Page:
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Magu: The hunter as the hunted



The table turned, as it often does in a world programmed to constantly remind us that the only certainty in the life of man and nations is uncertainty. You should find nothing unusual in Ibrahim Magu, now not respectfully referred to as former chairman of the anti-graft body, EFCC, who, for some five years hunted men and women on whose fingers he suspected smears of palm oil and who, given the colour of ink in their bank accounts had bank managers ministering to their every need, becoming the hunted.

Naturally, there is great rejoicing among the men and women whose fate, until now, was in Magu’s hands. They believe his debacle charts the path to their freedom, the freedom to enjoy their loot at our expense and thumb their noses at those who seek to wear their morality on their sleeves.

But this is a messy situation, not just for Magu, but more importantly for President Muhammadu Buhari, his anti-graft war and the country. However it ends, the president will have a rotten egg on his face; the integrity of the anti-corruption war would sway in the wind of public scepticism; the rest of the world would snicker at the anti-corruption war because if the anti-graft war leader is tainted, the integrity of the war is tainted. Magu would not return and indeed, he might be made to drop his police uniform and head home in a whimper and hang his trophy on his wall as the first anti-graft chief to be so wretchedly defeated by graft; and EFCC as an institution would become one more fine national banner with unsightly stains.


However, I would imagine that the president’s men would be gleeful about citing Magu’s travails as evidence that the anti-graft war is no respecter of persons and that dealing with the former chairman this way amounts to incontrovertible and credible evidence that the president is sincere and committed to the prosecution of the anti-corruption war without let or hindrance. Rationalisation lends itself as a crutch when turning the negative into the positive in this sort of a slippery challenge. So, the president and his anti-graft war win, right? You bet.

Magu stepped into that office in 2016 with question marks on his personal and professional integrity. At his confirmation hearing in the senate, the Directorate of State Security submitted a report on him indicating that given his record of service in the police, the president would do well to look for someone else for that high-profile office. The president, firm in his wisdom that his choice of Magu could not be assailed, twice ignored the senate’s rejection of Magu on the basis of that report. And because the senate refused to confirm him and Buhari would accept no other man, Magu set the record as the longest serving acting chairman of the commission. Now that you-know-what has hit the fan, giving no credit to the president’s rigidity in ignoring all objections to Magu, there is trouble in the political kingdom.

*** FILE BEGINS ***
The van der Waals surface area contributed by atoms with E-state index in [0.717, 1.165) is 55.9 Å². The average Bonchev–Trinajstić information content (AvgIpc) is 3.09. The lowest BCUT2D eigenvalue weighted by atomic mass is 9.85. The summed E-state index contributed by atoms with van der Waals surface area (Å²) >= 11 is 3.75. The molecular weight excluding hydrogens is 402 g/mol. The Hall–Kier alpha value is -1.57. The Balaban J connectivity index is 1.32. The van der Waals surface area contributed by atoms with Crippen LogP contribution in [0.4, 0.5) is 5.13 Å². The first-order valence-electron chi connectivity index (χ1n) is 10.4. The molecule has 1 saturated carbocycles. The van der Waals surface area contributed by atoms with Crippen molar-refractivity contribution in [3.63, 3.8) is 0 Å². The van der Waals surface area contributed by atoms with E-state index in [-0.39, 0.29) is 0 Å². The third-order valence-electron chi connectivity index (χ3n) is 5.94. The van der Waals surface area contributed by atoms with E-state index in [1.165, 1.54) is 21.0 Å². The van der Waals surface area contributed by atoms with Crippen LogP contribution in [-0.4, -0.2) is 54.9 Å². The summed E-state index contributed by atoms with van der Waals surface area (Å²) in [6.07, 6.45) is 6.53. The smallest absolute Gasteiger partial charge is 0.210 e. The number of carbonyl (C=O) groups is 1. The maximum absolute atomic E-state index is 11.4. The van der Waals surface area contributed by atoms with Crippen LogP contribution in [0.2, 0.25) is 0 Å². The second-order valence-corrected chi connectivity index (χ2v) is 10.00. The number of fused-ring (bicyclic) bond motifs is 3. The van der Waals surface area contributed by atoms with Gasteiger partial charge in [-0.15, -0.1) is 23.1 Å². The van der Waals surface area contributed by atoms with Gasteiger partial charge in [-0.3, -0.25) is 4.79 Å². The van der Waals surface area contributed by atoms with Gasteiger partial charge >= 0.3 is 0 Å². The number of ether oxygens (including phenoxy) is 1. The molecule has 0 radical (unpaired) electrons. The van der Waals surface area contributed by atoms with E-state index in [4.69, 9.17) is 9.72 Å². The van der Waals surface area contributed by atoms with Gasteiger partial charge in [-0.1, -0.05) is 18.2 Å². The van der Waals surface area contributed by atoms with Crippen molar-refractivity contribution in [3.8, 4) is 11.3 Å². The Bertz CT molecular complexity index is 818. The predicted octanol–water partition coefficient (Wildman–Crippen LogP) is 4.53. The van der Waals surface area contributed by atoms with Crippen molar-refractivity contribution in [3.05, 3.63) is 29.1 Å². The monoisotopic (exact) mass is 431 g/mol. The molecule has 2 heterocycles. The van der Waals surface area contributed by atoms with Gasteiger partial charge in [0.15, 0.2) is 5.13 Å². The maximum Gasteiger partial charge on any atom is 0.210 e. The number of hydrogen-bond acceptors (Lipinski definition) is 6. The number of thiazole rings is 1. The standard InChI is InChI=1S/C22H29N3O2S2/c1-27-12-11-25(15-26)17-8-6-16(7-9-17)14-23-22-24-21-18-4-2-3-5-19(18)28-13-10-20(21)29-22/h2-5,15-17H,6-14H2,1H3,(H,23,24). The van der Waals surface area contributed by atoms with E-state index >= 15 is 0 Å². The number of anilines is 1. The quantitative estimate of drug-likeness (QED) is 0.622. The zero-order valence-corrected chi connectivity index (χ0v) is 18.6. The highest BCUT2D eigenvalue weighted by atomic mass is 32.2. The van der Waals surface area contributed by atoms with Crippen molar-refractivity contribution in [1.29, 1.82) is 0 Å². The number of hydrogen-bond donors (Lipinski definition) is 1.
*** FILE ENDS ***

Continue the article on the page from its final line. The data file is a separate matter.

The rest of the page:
The immediate cause of Magu’s travail is the 12-point allegations levelled against him by Abubakar Malami, attorney-general and minister of justice. They forced the president to act by suspending Magu and investigating the allegations against him. The investigators are still at work but an impatient public baying for the blood of the big man has already found him guilty as charged. If the panel investigating Magu has reasons to believe that even if Magu is not as clean as the whistle, his problem with the attorney-general has less to do with his alleged corruption and more to do with his losing the simmering war of attrition between the two powerful men, he would still be the loser.


I have read the allegations and in my view, they do not amount to a hill of beans. They are, to be charitable, evidence of alleged incompetence on the part of the chairman. More ominously, they point to a dirty power play among the president’s men. This is common in every government; some lose and some survive in a better shape. I am sure a similar thing is going on among the president’s men too in the ministries and parastatals. Power play is inevitable but if it is not properly handled, it could make an administration dysfunctional.